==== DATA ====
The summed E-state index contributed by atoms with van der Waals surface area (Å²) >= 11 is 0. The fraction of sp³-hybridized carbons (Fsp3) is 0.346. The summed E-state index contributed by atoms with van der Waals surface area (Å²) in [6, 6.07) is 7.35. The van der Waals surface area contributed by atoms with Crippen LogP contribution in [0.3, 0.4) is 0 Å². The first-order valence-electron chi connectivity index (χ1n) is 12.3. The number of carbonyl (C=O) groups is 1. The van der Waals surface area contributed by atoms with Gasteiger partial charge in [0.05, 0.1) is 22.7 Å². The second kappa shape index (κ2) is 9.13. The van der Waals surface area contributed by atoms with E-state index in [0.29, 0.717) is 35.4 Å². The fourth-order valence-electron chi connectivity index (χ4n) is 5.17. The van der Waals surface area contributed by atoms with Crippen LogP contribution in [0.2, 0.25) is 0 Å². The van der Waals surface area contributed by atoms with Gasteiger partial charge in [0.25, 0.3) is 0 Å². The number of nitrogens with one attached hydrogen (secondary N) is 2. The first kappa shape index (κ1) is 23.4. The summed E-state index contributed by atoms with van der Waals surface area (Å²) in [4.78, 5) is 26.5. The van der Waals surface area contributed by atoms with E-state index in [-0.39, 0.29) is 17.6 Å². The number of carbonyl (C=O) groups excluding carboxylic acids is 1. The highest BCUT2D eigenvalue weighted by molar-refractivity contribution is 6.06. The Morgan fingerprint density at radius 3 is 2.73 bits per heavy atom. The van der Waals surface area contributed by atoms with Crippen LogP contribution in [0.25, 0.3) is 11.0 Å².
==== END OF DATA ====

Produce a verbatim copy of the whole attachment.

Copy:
The summed E-state index contributed by atoms with van der Waals surface area (Å²) >= 11 is 0. The fraction of sp³-hybridized carbons (Fsp3) is 0.346. The summed E-state index contributed by atoms with van der Waals surface area (Å²) in [6, 6.07) is 7.35. The van der Waals surface area contributed by atoms with Crippen LogP contribution in [0.3, 0.4) is 0 Å². The first-order valence-electron chi connectivity index (χ1n) is 12.3. The number of carbonyl (C=O) groups is 1. The van der Waals surface area contributed by atoms with Gasteiger partial charge in [0.05, 0.1) is 22.7 Å². The second kappa shape index (κ2) is 9.13. The van der Waals surface area contributed by atoms with E-state index in [0.29, 0.717) is 35.4 Å². The fourth-order valence-electron chi connectivity index (χ4n) is 5.17. The van der Waals surface area contributed by atoms with Crippen LogP contribution in [0.2, 0.25) is 0 Å². The van der Waals surface area contributed by atoms with Gasteiger partial charge in [0.25, 0.3) is 0 Å². The number of nitrogens with one attached hydrogen (secondary N) is 2. The first kappa shape index (κ1) is 23.4. The summed E-state index contributed by atoms with van der Waals surface area (Å²) in [4.78, 5) is 26.5. The van der Waals surface area contributed by atoms with E-state index in [-0.39, 0.29) is 17.6 Å². The number of carbonyl (C=O) groups excluding carboxylic acids is 1. The highest BCUT2D eigenvalue weighted by molar-refractivity contribution is 6.06. The Morgan fingerprint density at radius 3 is 2.73 bits per heavy atom. The van der Waals surface area contributed by atoms with Crippen LogP contribution in [0.25, 0.3) is 11.0 Å².